Archive for November 13th, 2011


First, a little announcement…

THE COMPASS MASTER IS NOW AVAILABLE ON KINDLE ON AMAZON!  (Hurrah!  Hurrah!)

Now on to the subject at hand…

I never knew it before now, but I’m one serious shadow worker.

See, according to an article in the New York Times, the term “shadow work” means unpaid labor, which is getting out of control in our society.  It’s also applies to a whole lot of us writers.

I’ll explain by first describing ancient history:  my childhood.

I’m so old I remember how when my Dad pulled our family car into the gas station, he never, ever got out and pumped gas.  A station attendant did that job, plus cleaned the front and rear windows and asked if he should check the oil and the tires.  Then he took my Dad’s cash and brought back change.

We didn’t have to go to the store to buy milk because  it was delivered each week.  If you had trouble with an overseas call or finding a number, an operator helped you.  At the grocery store clerks checked you out and bagged your stuff, and in department stores they measured your feet before bringing out precisely sized shoes (in my case, 9 Narrow when I reached 13).  When I took my first hitchhiking/ backpacking trip to Europe straight out of high school, a travel agent helped me buy my airline ticket and Britrail Pass.

We used to live in an economy where people were paid to help you.  Now we perform these tasks ourselves and nobody is paying us, and I don’t see anything getting cheaper because I’m doing for free the work companies used to pay their employees to do.  Even at my job, I’m doing some tasks others used to do, and I sure as hell haven’t seen my salary go up commensurately.

Can you and I perform most of these service tasks for ourselves?  Of course.  But because corporations have made us take on so much shadow work, their profits are way up along with unemployment, and doctors are saying that more than ever Americans are exhausted.

Now this blog is a lot about action heroes who can do EVERYTHING themselves.  But the point is, they don’t have to (with the exception of Nikita) because they’ve got fantastic spy agencies/ servants/ governments backing them up.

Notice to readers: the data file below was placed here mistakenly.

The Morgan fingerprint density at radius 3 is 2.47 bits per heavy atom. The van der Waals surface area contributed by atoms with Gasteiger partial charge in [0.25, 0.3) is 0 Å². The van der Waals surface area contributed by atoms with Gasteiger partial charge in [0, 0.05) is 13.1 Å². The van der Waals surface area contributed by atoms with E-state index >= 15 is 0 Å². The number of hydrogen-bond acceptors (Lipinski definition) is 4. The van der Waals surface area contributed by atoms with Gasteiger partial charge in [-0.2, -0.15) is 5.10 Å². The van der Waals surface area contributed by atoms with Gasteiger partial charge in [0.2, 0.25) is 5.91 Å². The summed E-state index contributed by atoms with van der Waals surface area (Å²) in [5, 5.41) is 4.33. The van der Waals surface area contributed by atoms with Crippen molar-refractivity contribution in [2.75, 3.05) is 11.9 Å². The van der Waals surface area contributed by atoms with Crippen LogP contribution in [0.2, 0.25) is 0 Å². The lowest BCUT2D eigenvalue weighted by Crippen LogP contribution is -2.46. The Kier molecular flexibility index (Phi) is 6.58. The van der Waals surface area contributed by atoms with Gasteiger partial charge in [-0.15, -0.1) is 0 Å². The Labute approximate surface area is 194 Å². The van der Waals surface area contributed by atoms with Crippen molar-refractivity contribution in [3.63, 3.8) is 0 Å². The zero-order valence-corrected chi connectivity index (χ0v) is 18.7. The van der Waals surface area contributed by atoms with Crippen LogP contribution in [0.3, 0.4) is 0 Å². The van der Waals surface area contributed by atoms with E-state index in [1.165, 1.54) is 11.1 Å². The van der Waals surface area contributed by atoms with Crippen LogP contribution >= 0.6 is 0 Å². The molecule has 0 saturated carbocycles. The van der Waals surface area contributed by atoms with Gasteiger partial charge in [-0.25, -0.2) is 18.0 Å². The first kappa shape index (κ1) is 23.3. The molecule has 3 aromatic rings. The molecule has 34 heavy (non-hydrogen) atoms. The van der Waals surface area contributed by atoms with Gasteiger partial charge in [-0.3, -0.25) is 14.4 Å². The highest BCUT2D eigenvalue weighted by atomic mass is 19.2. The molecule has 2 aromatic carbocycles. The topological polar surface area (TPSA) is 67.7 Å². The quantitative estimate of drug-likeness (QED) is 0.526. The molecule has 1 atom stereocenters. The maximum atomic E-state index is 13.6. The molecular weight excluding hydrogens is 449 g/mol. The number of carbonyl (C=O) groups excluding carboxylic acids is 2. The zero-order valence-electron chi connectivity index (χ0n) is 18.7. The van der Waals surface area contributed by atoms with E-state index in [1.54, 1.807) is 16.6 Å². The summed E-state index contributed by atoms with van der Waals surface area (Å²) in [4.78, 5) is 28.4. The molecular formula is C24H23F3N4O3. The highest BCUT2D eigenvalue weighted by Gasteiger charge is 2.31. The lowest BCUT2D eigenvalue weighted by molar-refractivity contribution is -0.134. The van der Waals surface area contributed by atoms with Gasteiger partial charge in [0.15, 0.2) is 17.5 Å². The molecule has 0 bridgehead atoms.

Me?  I got squat.  Which is okay because outside of my head I’m not an action hero saving the world.

But I am a writer, and looking around I realize how much shadow work has been creeping over the writing and publishing professions for some time now.  Sure, I pride myself on being low-maintenance in most aspects of my life, including writing.  And by self-publishing I have, by choice, taken on a major chunk of unpaid labor.  But even for traditionally published authors, unless their names are Stephen King or James Patterson, the burden of work placed on them is expanding.  They’re told that a manuscript must be as close to perfection as possible before an editor will look at it, and it’s not a bad idea to personally hire a freelance editor to groom it before submission.  And do you the author have a platform?  Blog?  Facebook and Twitter followings?  What are your plans for promoting your book?  Will you be hiring a PR expert?  All of which must be done on the author’s time and dime, with no promise of recompense or a substantial change in royalties.

In defense of many literary agents and editors, I don’t think they’re too happy either.  Some editors in the big houses complain that they’re not given enough time and support to do the job they love.  And my impression is that some editors are happier being in the new small independent publishing houses, where they may not earn big bucks but they can work more closely with authors and manuscripts.

If you ever want to see (and weep about) how much publishing has changed, pick up a book I read years ago:  Max Perkins, Editor of Genius.  Perkins was the legendary Scribner editor of Hemingway, Fitzgerald, Thomas Wolfe, Marjorie Rawlings, Taylor Caldwell, Alan Paton… the list goes on.  This is a man who often traveled to see his writers, who kept them sober and sane and encouraged them to write masterpieces.  Hell, Marjorie Rawlings was writing successful commercial stuff until Perkins convinced her to go literary and write The Yearling, which won the Pulitzer.  Wolfe’s manuscript for Of Time and the River came in three crates, which took Perkins two years to shape into an American classic.  Was Perkins an editing genius?  Absolutely.  Are there similar genius editors around today?  No doubt.  But these days no big company will pay for those editors to be great.

In the meantime, we writers keep working and loving and struggling  with what we do, same as always.  But the big difference is, we now must work harder than ever not just to get ahead, but simply to stay in place once we get there.